Thursday, May 25, 2023

The Collapse CIII: Surfaces

22 May 20XX+1

My Dear Lucilius:

Today I took a walk down The Road.

As you may remember I was asked to be some kind of “Watcher” for the section of road that passes by my house. It is the main road through town and I am on the Northern end as it works its way to two smaller communities and then the larger community for this area. I was selected (I suspect) based simply on the fact that I was adjacent and I seemed somewhat responsible.

It is an easy job of course as there is virtually no traffic: the occasional local citizen walking to or from town or, as happened recently, an influx due to Market Day. Otherwise the road remains empty.

I try to take a walk out to the bridge across the small creek at least once a week if not more. Getting out is good for my health of course and at a four mile round trip, it is a good stretch. And there is some value of walking a piece of land or property to come to know it. After all, such knowledge could be useful in odd circumstances which I often do not like to contemplate.

Walking as I did today, I suddenly realized that ordinarily we would be well into the season of Road Repair and Maintenance, where highway crews would be busily patching up damage from the previous Winter and working to knock down growth along the side of the roads to manage fire danger. Which, of course, made me look down at The Road.

In some of the old science fiction novels I read as a youth – Philip Jose Farmer’s Dark Is The Sun or Andre Norton’s Daybreak: 2250 A.D., the roads of the Ancients provide a link to a civilization past, sometimes the only link in a wasteland otherwise empty. The surfaces are marvels to the individuals of that time: how did The Ancients make their roads so straight and smooth? What sorts of things must have traveled on them? What are they made of? Who were they?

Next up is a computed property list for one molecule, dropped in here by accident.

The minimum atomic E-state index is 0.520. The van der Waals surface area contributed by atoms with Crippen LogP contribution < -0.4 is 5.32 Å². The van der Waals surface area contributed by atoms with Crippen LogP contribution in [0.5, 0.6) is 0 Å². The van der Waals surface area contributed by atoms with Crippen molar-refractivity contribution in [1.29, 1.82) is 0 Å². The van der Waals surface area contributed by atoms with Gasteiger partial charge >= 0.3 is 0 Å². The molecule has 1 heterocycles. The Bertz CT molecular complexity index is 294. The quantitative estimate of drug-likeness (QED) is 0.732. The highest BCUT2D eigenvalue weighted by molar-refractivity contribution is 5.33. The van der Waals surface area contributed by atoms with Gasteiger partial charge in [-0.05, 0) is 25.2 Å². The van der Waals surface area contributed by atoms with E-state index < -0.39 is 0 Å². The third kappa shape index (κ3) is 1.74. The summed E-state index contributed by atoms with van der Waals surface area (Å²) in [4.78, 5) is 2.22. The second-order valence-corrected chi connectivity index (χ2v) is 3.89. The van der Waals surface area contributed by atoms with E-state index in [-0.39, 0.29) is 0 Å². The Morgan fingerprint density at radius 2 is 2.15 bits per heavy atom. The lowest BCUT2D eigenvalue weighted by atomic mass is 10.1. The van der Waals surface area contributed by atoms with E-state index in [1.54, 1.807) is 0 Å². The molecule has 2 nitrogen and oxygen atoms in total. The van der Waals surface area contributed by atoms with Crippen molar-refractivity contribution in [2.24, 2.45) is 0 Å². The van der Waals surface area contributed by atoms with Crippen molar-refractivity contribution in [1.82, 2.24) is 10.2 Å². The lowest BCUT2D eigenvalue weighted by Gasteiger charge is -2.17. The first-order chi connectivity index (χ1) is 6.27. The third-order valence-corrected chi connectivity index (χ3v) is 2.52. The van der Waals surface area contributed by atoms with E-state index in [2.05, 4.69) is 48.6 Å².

We take modern surfaces for granted, Lucilius: the ridged top of a roadway, the smooth sheen of a painted surface, the glide of plastic or manufactured metal. These are things that are so ubiquitous that we no longer take them for granted. In the Old World, materials that were substantially textured were novelties – “rustic” or “rural” – novelties very often for décor or art purposes only.

I have enough paint – Barn Red and Forest Green – to cover The Cabin for my lifetime likely (those handy 5 gallon buckets (it was cheap and The Cabin is low enough for even I on a ladder to paint). But I have no blacktop or equipment to apply it, nor does anyone I know. The machines to do such things are likely locked up in maintenance sheds for a Winter that will never see a Spring. The materials themselves lie somewhere in a yard without transport or individuals to transport it.

Take that one item – blacktop – and extend it to every surface I have mentioned. The results are all the same: even if in some cases small things can be maintained or even made, the vast majority of them will degrade. Soon enough, we will be a society of the rough and ragged, not the smooth and planed.

I wonder, Lucilius, what our descendants will say of us?

Your Obedient Servant, Seneca


  1. Nylon123:36 AM

    Don't see the asphalt roads lasting the length of time that the Roman roads did. Vegetation is patient and always there.

    1. I do not foresee them lasting that long either Nylon12 - Good Heavens, they can barely seem to last 5 years around here.

  2. Anonymous4:08 AM

    Our county two lane 'Blue Highways' are very rarely re-paved and sometimes plants begin growing in the roadside cracks. Road damage from when Oil Fracking Boom Tractor Trailers were very common - these two laners weren't made for that heavy traffic.